That last post didn't go as I expected. But it does lead into more of my thoughts about blogging. As a Sociologist who studies media and communication, blogging has become an increasing interest for me (you know something I'll research "when I have time"). As a blogger, part of a lively and interactive knitblogging community (who also participates in some feminist blogs, but more on the sidelines), I also spent some time thinking about what blogging means and what it feels like to be part of a subculture.
The knitting subculture is vast and diverse but also has some unique/special elements that I really like. It is a virtual community that links to real geographical spaces and real people. Some people you "know" in cyberspace only, others in both worlds and some you know in "real life" but may not read their blogs. It's also a generous, encouraging, vocal community. We read the blogs, comment on the posts, participate in message boards and Yahoo groups and also in local stitch'n'bitches and knitting circles. We knit for charities together, send bloggers secret pal gifts, knit each other socks, swap yarns and patterns, run contests, participate in challenging feats and mix the real and the virtual.
Some of us also share in life's more personal triumphs and tragedies and mix knitting life and social life. Hell, we even drink together. There's something unique about it in my limited trollings of the virtual world, and I'm quite happy to be part of it. Maybe there are legions of other crafters and artists who do this too, frankly I haven't really checked. But I don't see the same connections in the feminist blogs--people don't plan protests and consciousness raising groups together or make those "live" connections through the virtual ones so openly as in the knitting online community. And I know what counts as live and virtual is sometimes blurry, but I don't think we've hit the world envisioned by William Gibson yet where there is nt distinction. I think human connections in the real world matter, even if their beginnings are forged through the internet.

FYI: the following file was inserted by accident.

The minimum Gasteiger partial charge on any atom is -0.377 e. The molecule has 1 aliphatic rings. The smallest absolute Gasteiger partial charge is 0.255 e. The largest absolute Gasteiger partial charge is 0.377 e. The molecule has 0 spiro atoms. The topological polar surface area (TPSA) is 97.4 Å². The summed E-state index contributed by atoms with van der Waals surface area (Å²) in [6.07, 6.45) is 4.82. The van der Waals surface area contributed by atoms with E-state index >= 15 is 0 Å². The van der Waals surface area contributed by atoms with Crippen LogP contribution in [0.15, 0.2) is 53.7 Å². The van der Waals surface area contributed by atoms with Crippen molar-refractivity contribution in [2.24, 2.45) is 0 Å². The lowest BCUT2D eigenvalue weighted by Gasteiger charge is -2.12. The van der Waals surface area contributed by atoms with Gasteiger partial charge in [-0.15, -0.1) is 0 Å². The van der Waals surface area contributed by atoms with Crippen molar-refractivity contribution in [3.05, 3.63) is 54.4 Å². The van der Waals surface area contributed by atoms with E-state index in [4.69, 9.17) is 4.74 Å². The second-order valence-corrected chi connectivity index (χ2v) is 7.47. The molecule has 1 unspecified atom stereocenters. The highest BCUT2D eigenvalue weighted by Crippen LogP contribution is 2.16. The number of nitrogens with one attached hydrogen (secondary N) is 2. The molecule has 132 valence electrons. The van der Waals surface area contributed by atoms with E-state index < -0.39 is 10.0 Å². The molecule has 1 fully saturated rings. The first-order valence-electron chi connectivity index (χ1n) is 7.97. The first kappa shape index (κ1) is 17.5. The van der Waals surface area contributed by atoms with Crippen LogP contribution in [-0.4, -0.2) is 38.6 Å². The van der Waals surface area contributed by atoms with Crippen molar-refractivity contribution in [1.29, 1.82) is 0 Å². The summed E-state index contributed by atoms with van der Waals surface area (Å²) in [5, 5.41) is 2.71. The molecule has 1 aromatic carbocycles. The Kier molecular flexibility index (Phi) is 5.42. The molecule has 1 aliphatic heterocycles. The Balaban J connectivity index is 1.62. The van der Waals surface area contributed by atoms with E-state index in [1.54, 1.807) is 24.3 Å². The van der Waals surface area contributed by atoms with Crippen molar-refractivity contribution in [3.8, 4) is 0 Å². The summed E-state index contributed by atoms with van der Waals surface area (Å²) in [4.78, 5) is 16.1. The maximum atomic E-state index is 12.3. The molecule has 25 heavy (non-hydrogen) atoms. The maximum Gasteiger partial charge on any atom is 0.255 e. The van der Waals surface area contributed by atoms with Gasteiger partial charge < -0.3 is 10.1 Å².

And honestly, I don't think I would blog if people didn't come by and say hello sometimes. I do my best to reciprocate on the blogs I read which is partly how I maintain the readership I have here. Blogs can also be about networking and putting in the time to communicate with others, just like other relationships. Commenting is a way of saying "hey, how are you?" and often makes me click over to the commentor's space to see what's up or drop a friend an email to say hi (because I know not everyone has a blog).
That's why I find commentless blogs sort of startling. Sure people can blog without comments--why not? But if they're just for you and some friends, why make them public or have a comment function at all? What are people's motivations to blog? Do they want interaction or just a space to write and think? Do they want the comments to all be supportive or a space to exchange ideas and discuss and debate or can it just be a free-for-all (I'm good on the discuss/debate part)? I don't have the answers, but I sure think a lot about the questions.